|Title:||Evolution of oxygen isotopic composition in the inner solar nebula|
|Authors:||A.N. Krot, I.D. Hutcheon, H. Yurimoto, J.N. Cuzzi, K.D. McKeegan, E.R.D. Scott, G. Libourel, M. Chaussidon, J. Aléon, and M.I. Petaev|
|Publication:||Astrophys. Jour., v. 622, p. 1333‐1342.|
|Publish Date:||Apr 2005|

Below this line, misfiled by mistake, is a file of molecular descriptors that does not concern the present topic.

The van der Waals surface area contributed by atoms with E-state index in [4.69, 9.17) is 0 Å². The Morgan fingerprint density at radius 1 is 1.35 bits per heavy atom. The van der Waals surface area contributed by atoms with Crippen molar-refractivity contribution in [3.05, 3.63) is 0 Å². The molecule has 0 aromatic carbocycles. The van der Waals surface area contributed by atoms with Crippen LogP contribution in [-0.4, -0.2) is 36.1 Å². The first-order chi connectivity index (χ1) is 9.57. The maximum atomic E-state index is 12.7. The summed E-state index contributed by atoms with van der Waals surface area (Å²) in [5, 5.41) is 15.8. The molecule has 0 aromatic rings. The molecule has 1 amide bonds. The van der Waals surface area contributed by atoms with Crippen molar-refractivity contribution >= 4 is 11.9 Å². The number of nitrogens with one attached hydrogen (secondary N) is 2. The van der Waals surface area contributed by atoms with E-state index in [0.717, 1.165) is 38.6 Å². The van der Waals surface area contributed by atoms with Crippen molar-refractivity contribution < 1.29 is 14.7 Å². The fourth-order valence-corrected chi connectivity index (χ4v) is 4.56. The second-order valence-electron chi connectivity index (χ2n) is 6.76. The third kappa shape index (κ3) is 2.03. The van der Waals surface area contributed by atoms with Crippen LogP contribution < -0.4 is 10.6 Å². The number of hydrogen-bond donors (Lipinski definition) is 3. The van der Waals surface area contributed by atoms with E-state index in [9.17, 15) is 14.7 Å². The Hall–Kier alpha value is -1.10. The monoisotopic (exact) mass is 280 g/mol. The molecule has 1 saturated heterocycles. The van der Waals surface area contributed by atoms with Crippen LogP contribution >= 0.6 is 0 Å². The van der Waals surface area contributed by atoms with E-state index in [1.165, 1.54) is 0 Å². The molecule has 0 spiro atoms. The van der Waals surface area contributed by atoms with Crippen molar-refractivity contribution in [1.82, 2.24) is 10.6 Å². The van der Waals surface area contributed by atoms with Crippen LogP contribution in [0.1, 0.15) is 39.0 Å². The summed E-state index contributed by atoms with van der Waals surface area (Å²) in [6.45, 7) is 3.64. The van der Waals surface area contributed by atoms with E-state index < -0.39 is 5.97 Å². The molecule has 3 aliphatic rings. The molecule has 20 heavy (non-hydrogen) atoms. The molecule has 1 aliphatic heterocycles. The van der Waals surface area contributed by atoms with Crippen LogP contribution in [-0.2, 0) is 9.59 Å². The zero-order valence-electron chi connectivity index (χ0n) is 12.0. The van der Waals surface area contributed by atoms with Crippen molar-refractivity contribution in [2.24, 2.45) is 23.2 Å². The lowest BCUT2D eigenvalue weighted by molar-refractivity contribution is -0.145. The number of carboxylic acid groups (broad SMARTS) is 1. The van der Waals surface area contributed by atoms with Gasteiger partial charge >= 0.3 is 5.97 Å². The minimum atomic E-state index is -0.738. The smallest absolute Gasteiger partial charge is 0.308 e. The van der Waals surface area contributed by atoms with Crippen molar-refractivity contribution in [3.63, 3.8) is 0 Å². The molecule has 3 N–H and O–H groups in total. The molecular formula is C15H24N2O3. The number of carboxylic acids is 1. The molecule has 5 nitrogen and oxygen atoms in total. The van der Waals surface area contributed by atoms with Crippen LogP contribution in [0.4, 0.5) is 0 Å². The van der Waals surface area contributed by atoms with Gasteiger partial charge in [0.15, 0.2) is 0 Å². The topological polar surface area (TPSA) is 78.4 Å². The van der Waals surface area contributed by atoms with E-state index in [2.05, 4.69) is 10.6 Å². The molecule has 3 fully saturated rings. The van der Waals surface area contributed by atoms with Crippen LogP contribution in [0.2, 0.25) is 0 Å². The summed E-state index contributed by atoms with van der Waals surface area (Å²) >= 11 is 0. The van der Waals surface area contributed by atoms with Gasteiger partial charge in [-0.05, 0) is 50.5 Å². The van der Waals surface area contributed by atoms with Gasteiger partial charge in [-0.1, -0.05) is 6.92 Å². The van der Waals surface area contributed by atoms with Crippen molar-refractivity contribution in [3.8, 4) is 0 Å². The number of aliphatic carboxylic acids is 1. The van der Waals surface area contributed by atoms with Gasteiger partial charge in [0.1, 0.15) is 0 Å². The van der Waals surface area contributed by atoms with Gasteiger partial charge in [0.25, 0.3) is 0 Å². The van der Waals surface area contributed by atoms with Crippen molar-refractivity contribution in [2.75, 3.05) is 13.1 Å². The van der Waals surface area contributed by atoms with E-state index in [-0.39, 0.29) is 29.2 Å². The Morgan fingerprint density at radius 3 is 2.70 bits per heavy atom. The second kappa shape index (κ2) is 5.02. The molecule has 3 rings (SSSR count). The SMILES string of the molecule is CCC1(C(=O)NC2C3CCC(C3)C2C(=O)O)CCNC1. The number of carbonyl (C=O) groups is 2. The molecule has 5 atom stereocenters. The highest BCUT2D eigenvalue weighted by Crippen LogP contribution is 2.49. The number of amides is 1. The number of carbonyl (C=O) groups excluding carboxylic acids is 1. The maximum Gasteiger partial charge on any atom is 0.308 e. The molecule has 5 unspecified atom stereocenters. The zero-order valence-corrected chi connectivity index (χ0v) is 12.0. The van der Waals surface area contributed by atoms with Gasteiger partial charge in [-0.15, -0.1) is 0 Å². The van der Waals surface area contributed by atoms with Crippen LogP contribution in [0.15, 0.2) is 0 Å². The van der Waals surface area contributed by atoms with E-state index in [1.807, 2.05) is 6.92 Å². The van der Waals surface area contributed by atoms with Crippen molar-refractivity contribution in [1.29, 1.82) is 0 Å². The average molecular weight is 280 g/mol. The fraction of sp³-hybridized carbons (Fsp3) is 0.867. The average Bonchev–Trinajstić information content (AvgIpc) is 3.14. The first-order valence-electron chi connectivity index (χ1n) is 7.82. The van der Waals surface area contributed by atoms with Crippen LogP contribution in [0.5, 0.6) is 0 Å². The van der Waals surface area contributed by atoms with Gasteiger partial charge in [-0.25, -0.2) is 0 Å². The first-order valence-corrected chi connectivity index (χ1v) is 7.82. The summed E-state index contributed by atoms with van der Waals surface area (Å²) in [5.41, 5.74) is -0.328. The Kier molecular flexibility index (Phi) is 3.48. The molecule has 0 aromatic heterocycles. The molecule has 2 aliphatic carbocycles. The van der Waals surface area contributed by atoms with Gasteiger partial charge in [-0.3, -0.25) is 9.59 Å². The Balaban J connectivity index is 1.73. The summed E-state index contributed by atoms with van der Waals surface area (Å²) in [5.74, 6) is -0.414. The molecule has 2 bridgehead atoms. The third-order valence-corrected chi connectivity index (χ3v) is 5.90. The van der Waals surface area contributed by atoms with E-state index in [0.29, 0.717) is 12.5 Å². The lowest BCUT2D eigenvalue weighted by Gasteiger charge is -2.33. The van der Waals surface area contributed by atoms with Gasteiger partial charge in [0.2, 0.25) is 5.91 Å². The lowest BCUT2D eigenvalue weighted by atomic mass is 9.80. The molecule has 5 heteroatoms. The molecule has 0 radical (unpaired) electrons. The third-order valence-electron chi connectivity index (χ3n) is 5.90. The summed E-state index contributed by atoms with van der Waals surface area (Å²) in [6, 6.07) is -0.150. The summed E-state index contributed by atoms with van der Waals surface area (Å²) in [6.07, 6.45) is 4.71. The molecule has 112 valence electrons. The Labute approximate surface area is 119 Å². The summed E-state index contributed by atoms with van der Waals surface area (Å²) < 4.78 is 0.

Changes in the chemical and isotopic composition of the solar nebula with time are reflected in the properties of different constituents that are preserved in chondritic meteorites. CR‐group carbonaceous chondrites are among the most primitive of all chondrite types and must have preserved solar nebula records largely unchanged. We have analyzed the oxygen and magnesium isotopes in a range of the CR constituents of different formation temperatures and ages, including refractory inclusions and chondrules of various types. The results provide new constraints on the time variation of the oxygen isotopic composition of the inner (<5 AU) solar nebula‐the region where refractory inclusions and chondrules most likely formed. A chronology based on the decay of short‐lived 26Al (t1/2 ≈ 0.73 Myr) indicates that the inner solar nebula gas was 16O−rich when refractory inclusions formed, but less than 0.8 Myr later, gas in the inner solar nebula became 16O‐poor, and this state persisted at least until CR chondrules formed 1‐2 Myr later. We suggest that the inner solar nebula became 16O‐poor because meter‐sized icy bodies, which were enriched in 17O and 18O as a result of isotopic self−shielding during the ultraviolet photodissociation of CO in the protosolar molecular cloud or protoplanetary disk, agglomerated outside the snow line, drifted rapidly toward the Sun, and evaporated at the snow line. This led to significant enrichment in 16O‐depleted water, which then spread through the inner solar system. Astronomical studies of the spatial and temporal variations of water abundance in protoplanetary disks may clarify these processes.